The New Economics of Zero Poverty, Zero Unemployment, and Zero Net Carbon Emissions
Muhammad Yunus wants us to know that capitalism is doing just what it is meant to do: create and concentrate wealth. But in his book A World of Three Zeros, Yunus advocates rethinking the basic tenets of capitalism, given that poverty and unemployment demean so many, and that climate change threatens so much. The Nobel Peace Prize winner, known for his creative solutions to alleviating poverty, questions Adam Smith’s assumption that a “human being is basically a personal-gain- seeking being” and asks us to consider the social dimension to the decisions and investments we make. He lays out a new framework, supported by his own successful economic experiments, for better tapping human capital to solve the world’s problems.
Wealth concentration is becoming worse and worse every day. Today there are only 8 people in the world who own more wealth than the bottom 50% of people. So if you take 8 billion people on the planet right now, wealth of 4 billion people equals the wealth of 8 people. A couple of years back it used to be 62 people have more wealth than the bottom 50%. Today 62 has become 8. (…) So far it was not noticeable. It was a slow motion concentration. Now it is becoming exponential. (…) To my eyes, this is a ticking time bomb. It’s a question of explosion. (…) Anger at the bottom will be just endless. You cannot contain it.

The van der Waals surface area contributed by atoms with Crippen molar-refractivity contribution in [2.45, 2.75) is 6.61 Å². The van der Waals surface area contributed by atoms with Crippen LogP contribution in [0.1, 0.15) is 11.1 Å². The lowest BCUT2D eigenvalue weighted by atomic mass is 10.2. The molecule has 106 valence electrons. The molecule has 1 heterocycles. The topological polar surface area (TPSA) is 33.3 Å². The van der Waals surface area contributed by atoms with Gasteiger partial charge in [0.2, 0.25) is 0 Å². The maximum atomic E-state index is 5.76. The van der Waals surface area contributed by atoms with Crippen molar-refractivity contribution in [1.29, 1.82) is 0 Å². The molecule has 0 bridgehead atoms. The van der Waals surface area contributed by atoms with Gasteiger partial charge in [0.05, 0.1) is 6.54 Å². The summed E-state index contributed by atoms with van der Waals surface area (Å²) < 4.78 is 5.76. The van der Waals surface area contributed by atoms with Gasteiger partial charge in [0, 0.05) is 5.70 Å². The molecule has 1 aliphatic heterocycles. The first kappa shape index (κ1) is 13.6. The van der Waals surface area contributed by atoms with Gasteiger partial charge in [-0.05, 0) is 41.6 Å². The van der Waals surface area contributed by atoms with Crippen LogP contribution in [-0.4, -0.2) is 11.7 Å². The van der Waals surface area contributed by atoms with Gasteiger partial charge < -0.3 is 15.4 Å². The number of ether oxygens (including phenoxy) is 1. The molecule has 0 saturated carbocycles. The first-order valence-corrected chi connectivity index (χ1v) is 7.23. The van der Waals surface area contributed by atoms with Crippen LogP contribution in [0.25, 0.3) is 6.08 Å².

The central problem with capitalism as it is now practiced is that the system recognizes only one goal — the selfish pursuit of individual profit. As a result, only businesses designed around this goal are recognized and supported. Yet millions of people around the world are eager to pursue other goals, including elimination of poverty, unemployment, and environmental degradation. All three can be dramatically reduced if we simply begin designing businesses with these goals in mind. And that is where social business plays a crucial role. A social business, as defined by Yunus, is “a non-dividend company dedicated to solving human problems.” Investors who provide the capital to launch these businesses receive back their initial investments only. After the investment amount is paid back, profits from these companies are plowed back in and used to expand their services or products so more people can benefit.